(Bloomberg) -- Treasury traders will be on high alert in the coming week for signs out of Washington on whether the US will careen toward a market-upending default — or will clinch a last-gasp debt deal once again.
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The drip-feed of economic data and comments by Federal Reserve officials are poised to take a rare backseat, as the window to raise the debt ceiling closes fast. The Treasury warned Friday that, as of May 10, it had just $88 billion in hand of extraordinary measures — effectively accounting gimmicks — to keep it from crashing into the debt ceiling.
Negotiations between President Joe Biden and House Speaker Kevin McCarthy will therefore take on an outsized importance for world markets in the coming days, even with US retail sales figures and an appearance by Fed Chair Jerome Powell on the agenda.
“This is just another stressor at a point where the system is fairly fragile,” Kelsey Berro, a fixed-income portfolio manager at JPMorgan Asset Management, said on Bloomberg Television. “If we passed the X-date and did not have the money we needed to continue to pay bills, it would be a fairly stressful situation for the broader markets.”
A technical failure by the US to meet its obligations would impact those Treasuries coming due most immediately. Bill markets are pricing in some risk of default in early June — echoing warnings from Treasury Secretary Janet Yellen that there’s a risk the government could run out of funds by then.
Credit default swaps — instruments that allow investors to insure against non-payment — are also pointing to heightened concern. Still both the Treasury and CDS market suggest a full-blown crisis remains a low-probability event, for now.
But that could change quickly if negotiations continue to sour. A default threatens to spur big moves around the globe, with the prospect of a major economic downturn and a reassessment of Fed monetary policy potentially igniting a perverse bid for Treasury bonds on haven demand.
Conversely, a resolution could shift the focus back to the outlook for inflation and the credit cycle for traders betting on whether the era of aggressive Fed interest-rate hikes has peaked.
Short-end interest rate markets are currently suggesting that the central bank is almost certainly done with tightening and that its next move will be a reduction, with a quarter-point cut from the current effective Fed Funds rate fully priced in as early as November.
“There are certain trades to have on regardless of the debt ceiling outcome and they would benefit if there was a technical default,” said Stephen Bartolini, a portfolio manager at T. Rowe Price. “The main position is a curve steepener, our base case is that the Fed is done and in the event of some kind of default, the Fed would be off the table” in terms of additional tightening.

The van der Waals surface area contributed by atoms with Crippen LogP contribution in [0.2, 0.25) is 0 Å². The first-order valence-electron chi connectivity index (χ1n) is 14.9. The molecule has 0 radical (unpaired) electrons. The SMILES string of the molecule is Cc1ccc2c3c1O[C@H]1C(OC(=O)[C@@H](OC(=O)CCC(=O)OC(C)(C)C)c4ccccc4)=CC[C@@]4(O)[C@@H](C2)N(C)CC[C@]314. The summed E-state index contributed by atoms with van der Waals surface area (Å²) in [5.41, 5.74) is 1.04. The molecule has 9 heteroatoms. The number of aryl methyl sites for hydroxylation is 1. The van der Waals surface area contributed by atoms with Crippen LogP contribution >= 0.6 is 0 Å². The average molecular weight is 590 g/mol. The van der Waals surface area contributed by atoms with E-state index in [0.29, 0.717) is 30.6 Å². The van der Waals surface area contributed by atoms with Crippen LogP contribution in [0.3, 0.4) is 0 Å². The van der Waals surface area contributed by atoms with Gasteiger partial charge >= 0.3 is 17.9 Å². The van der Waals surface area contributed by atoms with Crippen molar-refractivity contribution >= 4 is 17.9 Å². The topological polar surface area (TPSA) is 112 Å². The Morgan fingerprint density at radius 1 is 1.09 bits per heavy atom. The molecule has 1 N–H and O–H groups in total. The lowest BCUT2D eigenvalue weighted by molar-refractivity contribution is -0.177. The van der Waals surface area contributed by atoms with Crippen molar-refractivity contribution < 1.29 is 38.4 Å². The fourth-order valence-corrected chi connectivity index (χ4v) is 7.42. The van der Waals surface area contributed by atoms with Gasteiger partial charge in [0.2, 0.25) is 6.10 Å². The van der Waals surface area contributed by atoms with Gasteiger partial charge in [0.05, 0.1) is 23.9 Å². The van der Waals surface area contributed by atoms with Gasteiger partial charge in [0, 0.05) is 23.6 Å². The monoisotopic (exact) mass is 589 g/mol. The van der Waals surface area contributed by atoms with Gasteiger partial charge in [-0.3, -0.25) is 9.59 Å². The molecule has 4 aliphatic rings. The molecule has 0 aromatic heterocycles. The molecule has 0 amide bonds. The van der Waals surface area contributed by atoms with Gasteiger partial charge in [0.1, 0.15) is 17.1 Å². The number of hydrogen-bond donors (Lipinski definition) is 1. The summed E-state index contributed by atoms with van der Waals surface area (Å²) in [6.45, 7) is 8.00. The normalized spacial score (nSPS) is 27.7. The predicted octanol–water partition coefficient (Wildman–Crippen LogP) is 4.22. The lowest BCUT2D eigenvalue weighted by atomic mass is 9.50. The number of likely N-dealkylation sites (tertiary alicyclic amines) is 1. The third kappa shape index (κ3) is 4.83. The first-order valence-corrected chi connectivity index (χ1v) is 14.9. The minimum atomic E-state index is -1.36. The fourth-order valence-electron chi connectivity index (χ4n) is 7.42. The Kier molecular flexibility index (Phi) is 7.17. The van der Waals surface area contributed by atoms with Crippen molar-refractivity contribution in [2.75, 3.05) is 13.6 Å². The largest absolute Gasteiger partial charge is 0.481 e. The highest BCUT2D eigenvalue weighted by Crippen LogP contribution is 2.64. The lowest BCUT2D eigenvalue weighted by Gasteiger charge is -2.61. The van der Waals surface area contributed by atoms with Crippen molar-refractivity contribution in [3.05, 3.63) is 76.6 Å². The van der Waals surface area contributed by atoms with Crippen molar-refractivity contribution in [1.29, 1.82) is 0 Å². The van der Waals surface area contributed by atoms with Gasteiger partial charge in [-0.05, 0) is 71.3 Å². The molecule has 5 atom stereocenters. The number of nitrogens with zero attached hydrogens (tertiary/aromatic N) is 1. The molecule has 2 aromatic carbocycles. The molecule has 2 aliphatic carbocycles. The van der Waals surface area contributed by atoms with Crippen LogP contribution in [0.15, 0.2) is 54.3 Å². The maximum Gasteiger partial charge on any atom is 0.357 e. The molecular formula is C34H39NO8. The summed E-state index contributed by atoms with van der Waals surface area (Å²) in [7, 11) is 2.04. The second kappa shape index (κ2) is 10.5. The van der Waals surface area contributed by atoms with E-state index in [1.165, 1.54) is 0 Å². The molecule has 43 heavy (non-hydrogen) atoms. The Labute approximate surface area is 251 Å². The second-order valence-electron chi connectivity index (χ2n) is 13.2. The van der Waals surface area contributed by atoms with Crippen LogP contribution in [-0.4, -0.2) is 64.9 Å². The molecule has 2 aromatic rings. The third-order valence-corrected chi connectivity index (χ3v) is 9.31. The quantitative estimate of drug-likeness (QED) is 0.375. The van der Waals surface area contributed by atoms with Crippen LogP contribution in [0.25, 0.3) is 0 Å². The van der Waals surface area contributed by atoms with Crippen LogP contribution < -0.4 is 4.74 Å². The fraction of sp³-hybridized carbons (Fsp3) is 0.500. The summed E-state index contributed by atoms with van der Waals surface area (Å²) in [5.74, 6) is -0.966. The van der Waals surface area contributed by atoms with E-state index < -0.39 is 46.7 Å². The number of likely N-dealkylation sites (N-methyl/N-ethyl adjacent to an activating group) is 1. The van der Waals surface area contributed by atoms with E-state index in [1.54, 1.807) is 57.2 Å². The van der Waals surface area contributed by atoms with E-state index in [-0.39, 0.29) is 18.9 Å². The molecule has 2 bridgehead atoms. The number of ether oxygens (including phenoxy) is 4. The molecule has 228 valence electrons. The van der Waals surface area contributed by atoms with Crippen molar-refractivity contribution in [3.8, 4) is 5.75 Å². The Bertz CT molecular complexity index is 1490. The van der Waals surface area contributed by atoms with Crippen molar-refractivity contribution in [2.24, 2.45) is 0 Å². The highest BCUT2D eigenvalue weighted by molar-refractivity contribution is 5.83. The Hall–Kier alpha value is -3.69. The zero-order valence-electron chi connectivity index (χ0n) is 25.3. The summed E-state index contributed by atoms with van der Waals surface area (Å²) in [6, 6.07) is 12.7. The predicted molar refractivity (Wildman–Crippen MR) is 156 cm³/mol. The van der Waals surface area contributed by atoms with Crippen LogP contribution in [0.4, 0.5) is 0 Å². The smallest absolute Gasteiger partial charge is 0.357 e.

This week’s face-to-face meeting between Biden and McCarthy, the first in months, produced little sign of movement, but negotiations between staffers are ongoing and the leaders are scheduled to meet again in the coming days.
Investors in stocks and bonds more broadly have remained relatively sanguine about the debt cap, even as fears around the banking sector and elevated interest rates have crimped the outlook somewhat.
Yet time is running out to bridge the gap between Republicans demanding spending cuts and Democrats, who want a clean increase to take default off the table before they engage in budget wrangling. Both sides have balked at the idea of doing a short-term fix to buy time, but that is something that might need to be revisited.
In the meantime, the drumbeat of warnings is growing louder. Yellen said this week that the federal government would have to renege on some payments if Congress doesn’t raise the debt limit, though no plan on how the department would proceed has yet been presented to Biden.
“What’s different this time from 2011 is that the political environment is much more contentious,” said T. Rowe Price’s Bartolini.
What to Watch
Economic data calendar
May 15: Empire manufacturing; Treasury International Capital flows
May 16: Retail sales; New York Fed services business activity; industrial production, business inventories; NAHB housing market index
May 17: MBA mortgages; housing starts and building permits
May 18: Weekly jobless claims; Philadelphia Fed business outlook; existing home sales; leading index
Federal Reserve calendar:
May 15: Atlanta Fed’s Raphael Bostic, Minneapolis Fed’s Neel Kashkari, Governor Lisa Cook
May 16: Cleveland Fed’s Loretta Mester, Fed Vice Chair for Supervision Michael Barr, New York Fed’s John Williams, Dallas Fed’s Lorie Logan, Bostic and Chicago Fed’s Austan Goolsbee
May 18: Governor Philip Jefferson, Barr, Logan
May 19: Chair Jerome Powell, Governor Michelle Bowman, Williams
May 15: 13-week and 26-week bills
May 16: 52-week bills, 154-day cash management bill
May 17: 17-week bills, 20-year bond
May 18: 4-week and 8-week bills, 10-year Treasury inflation protected securities
--With assistance from Jonathan Ferro, Lisa Abramowicz, Tom Keene and Edward Bolingbroke.
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